FEBRUARY 19, 2014
PRESENTED BY MICHELLE DOYLE

Capitol Hill Education Update
Do Nothing Congress
 This Congress has not accomplished much
 Evidence of the gridlock in DC
 44 substantive laws enact...
What Has Been Done?
 Appropriation of funds
 Passage of ESEA in the House
 Bills for ESEA reauthorization introduced in...
Appropriations—A Look Back
• The sequester is a group of cuts to federal spending set to take
effect March 1, barring furt...
Impact of Sequestration

 Across-the-board cut of 5.1% for Education Department
programs
 Cuts in each LEAs differed:
• ...
Appropriators: Omnibus

 Title IA Subgrants to Local Educational Agencies:
• FY 2013 $13,760,219
• FY 2014 $14,384,802

•...
Different Funding Sources Title I

 Basic grants
• FY 2013 $6,232,639
• FY 2014 $6,459,401
• Percentage change:

+ 3.638%...
Funding Sources (cont.)

 Targeted grants:
• FY 2013 $3,116,831
• FY 2014 $3,281,550

• Percentage change:

+ 5.285%

 E...
Titles IIA and III Funding
 Title IIA
• FY 2013 $2,337,830
• FY 2014 $2,349,830
• Percentage change:

+ .513%

 Title II...
ESEA Reauthorization

 First signed into law January 2002 for 5 years
 Renewed each year without change
 Several attemp...
Highlights of Kline bill
 Enhanced consultation language, goal to reach agreement,
added pooling and how $$ calculated, “...
Biggest changes
 Title I funds determined prior to any set asides
• Currently 20% or more set aside for public school onl...
Harkin bill

 Passed the Senate Health, Education, Labor and Pensions
Committee (HELP)
 Did not include any changes to t...
Alexander bill
 Minority alternative
 Not considered by the Committee
 Includes “fix” for Title I
• Funding for private...
Administrative Initiatives
 State of the Union: If Congress can’t get it done,
Administration will use Executive Orders
...
Waivers
 Began with 2012-13 school year for two years
 45 states, the District of Columbia, Puerto Rico and the
Bureau o...
Waived Requirements Include…





Adequate Yearly Progress
Provision of SES
Provision of public school choice transpor...
Requirements Include…





Common Core or other acceptable standards
Assessments tied to standards
Priority and focus ...
Renewal of Waivers 2014-15
 This one-year extension will allow SEAs and ED to gather
additional information on successes ...
Private School Implications of Waivers

 Difficult to get transparency
 No longer (unless in waiver app) have SES, publi...
ConnectED Initiative






High-speed internet to the classroom,
Affordable mobile learning devices,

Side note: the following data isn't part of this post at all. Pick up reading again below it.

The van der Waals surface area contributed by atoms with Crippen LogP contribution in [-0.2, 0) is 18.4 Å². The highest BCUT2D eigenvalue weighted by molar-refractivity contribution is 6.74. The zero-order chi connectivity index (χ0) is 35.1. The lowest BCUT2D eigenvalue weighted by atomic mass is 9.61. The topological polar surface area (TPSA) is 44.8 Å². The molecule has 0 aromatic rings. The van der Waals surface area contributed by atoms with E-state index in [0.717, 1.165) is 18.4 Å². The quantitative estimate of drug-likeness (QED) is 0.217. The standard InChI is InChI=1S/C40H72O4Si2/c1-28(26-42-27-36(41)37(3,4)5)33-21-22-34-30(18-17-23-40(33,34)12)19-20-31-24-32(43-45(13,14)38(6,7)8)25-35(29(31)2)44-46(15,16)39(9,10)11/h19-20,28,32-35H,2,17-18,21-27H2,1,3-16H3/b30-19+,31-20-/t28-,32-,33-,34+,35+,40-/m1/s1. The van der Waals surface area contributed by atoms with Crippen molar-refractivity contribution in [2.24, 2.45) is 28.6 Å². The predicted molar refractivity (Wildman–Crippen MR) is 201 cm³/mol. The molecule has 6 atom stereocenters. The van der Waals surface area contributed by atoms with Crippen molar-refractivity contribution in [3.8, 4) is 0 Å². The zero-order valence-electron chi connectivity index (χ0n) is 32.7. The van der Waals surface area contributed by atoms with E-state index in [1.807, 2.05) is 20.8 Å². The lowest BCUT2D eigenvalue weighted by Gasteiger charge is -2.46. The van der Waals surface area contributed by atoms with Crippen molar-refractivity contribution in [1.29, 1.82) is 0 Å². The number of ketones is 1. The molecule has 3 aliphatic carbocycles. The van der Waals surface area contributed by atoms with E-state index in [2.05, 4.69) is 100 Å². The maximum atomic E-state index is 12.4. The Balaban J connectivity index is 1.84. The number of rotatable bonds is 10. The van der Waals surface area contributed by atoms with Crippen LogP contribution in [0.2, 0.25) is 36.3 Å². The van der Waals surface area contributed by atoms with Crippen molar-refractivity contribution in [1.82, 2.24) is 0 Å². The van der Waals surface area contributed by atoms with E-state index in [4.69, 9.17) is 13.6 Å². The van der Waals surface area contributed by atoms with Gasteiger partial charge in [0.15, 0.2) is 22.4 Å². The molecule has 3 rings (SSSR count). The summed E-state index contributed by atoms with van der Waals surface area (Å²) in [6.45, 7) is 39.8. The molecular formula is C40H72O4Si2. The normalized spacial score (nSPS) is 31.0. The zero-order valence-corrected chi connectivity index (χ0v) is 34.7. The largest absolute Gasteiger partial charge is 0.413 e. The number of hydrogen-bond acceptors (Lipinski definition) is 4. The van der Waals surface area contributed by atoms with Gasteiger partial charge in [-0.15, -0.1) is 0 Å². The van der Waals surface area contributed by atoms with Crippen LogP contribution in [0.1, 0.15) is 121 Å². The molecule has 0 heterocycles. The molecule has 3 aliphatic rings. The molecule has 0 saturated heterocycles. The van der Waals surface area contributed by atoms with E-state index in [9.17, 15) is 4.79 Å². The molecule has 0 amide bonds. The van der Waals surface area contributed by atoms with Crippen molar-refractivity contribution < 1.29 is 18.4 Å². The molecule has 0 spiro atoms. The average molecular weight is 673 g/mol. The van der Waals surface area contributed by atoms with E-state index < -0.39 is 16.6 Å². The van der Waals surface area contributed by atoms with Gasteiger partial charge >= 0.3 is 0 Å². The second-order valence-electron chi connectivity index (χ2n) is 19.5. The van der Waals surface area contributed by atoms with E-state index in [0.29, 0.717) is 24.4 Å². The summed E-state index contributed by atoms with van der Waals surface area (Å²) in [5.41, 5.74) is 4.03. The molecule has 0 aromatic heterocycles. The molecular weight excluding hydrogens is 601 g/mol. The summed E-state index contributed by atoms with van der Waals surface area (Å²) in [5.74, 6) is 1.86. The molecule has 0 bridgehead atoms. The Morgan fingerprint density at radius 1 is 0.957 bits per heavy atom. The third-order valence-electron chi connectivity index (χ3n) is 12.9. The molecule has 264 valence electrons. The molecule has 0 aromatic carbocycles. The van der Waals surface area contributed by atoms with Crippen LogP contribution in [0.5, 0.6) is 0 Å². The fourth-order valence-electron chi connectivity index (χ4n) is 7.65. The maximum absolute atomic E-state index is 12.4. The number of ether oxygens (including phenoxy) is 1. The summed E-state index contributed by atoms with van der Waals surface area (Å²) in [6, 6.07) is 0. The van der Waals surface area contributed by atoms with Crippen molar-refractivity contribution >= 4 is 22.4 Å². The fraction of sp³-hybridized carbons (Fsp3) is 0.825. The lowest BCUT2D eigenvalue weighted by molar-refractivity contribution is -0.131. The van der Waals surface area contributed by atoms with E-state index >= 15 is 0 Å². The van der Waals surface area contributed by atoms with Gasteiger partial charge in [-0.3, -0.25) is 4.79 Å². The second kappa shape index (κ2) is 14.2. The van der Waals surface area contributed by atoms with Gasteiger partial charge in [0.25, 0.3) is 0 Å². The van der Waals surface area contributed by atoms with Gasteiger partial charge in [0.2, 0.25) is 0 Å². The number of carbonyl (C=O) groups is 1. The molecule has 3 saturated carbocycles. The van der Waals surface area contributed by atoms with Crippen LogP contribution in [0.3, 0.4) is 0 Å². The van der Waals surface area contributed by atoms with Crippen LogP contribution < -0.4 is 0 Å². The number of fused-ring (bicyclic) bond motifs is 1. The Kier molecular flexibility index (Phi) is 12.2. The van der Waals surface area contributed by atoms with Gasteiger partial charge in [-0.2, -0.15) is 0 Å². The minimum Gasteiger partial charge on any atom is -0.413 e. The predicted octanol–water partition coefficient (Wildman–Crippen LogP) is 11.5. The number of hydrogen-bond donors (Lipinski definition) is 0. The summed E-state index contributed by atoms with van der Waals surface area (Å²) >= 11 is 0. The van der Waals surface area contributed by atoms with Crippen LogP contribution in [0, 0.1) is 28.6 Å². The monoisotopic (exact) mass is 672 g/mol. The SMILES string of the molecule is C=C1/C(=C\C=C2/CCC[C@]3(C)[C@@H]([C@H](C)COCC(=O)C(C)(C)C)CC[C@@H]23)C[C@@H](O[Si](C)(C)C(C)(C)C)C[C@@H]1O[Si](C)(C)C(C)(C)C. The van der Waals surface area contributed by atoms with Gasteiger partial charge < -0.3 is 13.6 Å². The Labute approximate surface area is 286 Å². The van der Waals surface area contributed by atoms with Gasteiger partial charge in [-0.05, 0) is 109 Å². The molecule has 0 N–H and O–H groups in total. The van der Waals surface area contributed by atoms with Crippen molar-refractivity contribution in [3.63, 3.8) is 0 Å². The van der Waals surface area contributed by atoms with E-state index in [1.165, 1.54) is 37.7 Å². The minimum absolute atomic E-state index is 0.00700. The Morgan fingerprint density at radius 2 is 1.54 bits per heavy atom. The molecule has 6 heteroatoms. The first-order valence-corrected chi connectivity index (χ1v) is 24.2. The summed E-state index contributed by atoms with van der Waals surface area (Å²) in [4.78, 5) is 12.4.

High-quality lear...
Updates Needed

 Many of the terms we use today to describe technologyenhanced learning did not exist when laws such ESEA...
Innovative Use of Federal Funds
 Support teachers using digital learning tools (IIA and IA)
 Provide online professional...
Additional Ideas
 Use technology to communicate with parents (IA, III, IDEA)
 Connect teachers and STEM professionals wi...
Community Eligibility Option
 Healthy, Hunger-Free Kids Act of 2010
 Goal to increase meals served
 Direct certificatio...
Title I Guidance
 www2.ed.gov/programs/titleiparta/13-0381guidance.doc
 Public and private schools eligible for using CE...
Implications for Private Schools

 CEO could lead to higher public school count
• That’s the goal of the program!

 Titl...
Bonus Topic!! New Private School Statistics
 Private school enrollment declined by 11 percent from 6.1
million in 2005 to...
Questions? Contact Michelle at mdoyledc@gmail.com
View the recording of this webinar on Catapult’s site:
www.catapultlearn...
Upcoming SlideShare
Loading in …5
×

Capitol Hill Education Update

305 views

Published on

So much of what we hear in the press is that this Congress is not accomplishing much if anything. In many ways, this applies to their work on education, too. But there has been some activity recently that is of importance to private school educators, including action by the U.S. Department of Education.

Please join us for a Capitol Hill Education Update webinar for private and religious schools. Participants will learn about all of the following changes and how they impact the implementation of federal education programs for students attending private schools:

Appropriation of funds
Passage of ESEA in the House